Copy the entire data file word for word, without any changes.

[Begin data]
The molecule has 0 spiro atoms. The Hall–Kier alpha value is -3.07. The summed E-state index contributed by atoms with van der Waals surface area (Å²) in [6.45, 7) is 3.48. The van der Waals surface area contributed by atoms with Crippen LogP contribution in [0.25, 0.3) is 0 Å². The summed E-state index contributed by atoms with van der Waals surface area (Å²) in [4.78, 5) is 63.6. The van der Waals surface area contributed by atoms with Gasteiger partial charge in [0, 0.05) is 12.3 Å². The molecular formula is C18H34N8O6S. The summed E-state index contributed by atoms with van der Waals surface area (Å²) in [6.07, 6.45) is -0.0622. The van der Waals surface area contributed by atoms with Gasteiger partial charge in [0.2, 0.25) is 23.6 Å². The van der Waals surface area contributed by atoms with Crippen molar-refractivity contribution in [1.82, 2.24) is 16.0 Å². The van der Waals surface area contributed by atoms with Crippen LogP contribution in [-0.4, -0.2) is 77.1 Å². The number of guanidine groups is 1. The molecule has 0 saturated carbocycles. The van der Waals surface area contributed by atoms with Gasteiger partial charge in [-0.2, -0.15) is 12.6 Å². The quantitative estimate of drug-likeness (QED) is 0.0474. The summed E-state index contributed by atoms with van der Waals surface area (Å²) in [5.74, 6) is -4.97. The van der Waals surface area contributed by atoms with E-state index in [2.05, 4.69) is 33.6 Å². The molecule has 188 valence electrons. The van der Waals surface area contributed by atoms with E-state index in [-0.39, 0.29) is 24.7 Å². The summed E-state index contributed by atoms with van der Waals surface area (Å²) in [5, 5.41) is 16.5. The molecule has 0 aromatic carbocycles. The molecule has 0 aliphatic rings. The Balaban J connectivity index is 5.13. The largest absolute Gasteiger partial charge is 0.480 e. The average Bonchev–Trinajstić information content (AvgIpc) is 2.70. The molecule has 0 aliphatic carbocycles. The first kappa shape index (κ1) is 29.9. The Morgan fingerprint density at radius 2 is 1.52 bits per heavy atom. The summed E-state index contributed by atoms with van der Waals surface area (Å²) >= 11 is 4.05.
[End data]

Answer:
The molecule has 0 spiro atoms. The Hall–Kier alpha value is -3.07. The summed E-state index contributed by atoms with van der Waals surface area (Å²) in [6.45, 7) is 3.48. The van der Waals surface area contributed by atoms with Crippen LogP contribution in [0.25, 0.3) is 0 Å². The summed E-state index contributed by atoms with van der Waals surface area (Å²) in [4.78, 5) is 63.6. The van der Waals surface area contributed by atoms with Gasteiger partial charge in [0, 0.05) is 12.3 Å². The molecular formula is C18H34N8O6S. The summed E-state index contributed by atoms with van der Waals surface area (Å²) in [6.07, 6.45) is -0.0622. The van der Waals surface area contributed by atoms with Gasteiger partial charge in [0.2, 0.25) is 23.6 Å². The van der Waals surface area contributed by atoms with Crippen molar-refractivity contribution in [1.82, 2.24) is 16.0 Å². The van der Waals surface area contributed by atoms with Crippen LogP contribution in [-0.4, -0.2) is 77.1 Å². The number of guanidine groups is 1. The molecule has 0 saturated carbocycles. The van der Waals surface area contributed by atoms with Gasteiger partial charge in [-0.2, -0.15) is 12.6 Å². The quantitative estimate of drug-likeness (QED) is 0.0474. The summed E-state index contributed by atoms with van der Waals surface area (Å²) in [5.74, 6) is -4.97. The van der Waals surface area contributed by atoms with E-state index in [2.05, 4.69) is 33.6 Å². The molecule has 188 valence electrons. The van der Waals surface area contributed by atoms with E-state index in [-0.39, 0.29) is 24.7 Å². The summed E-state index contributed by atoms with van der Waals surface area (Å²) in [5, 5.41) is 16.5. The molecule has 0 aromatic carbocycles. The molecule has 0 aliphatic rings. The Balaban J connectivity index is 5.13. The largest absolute Gasteiger partial charge is 0.480 e. The average Bonchev–Trinajstić information content (AvgIpc) is 2.70. The molecule has 0 aliphatic carbocycles. The first kappa shape index (κ1) is 29.9. The Morgan fingerprint density at radius 2 is 1.52 bits per heavy atom. The summed E-state index contributed by atoms with van der Waals surface area (Å²) >= 11 is 4.05.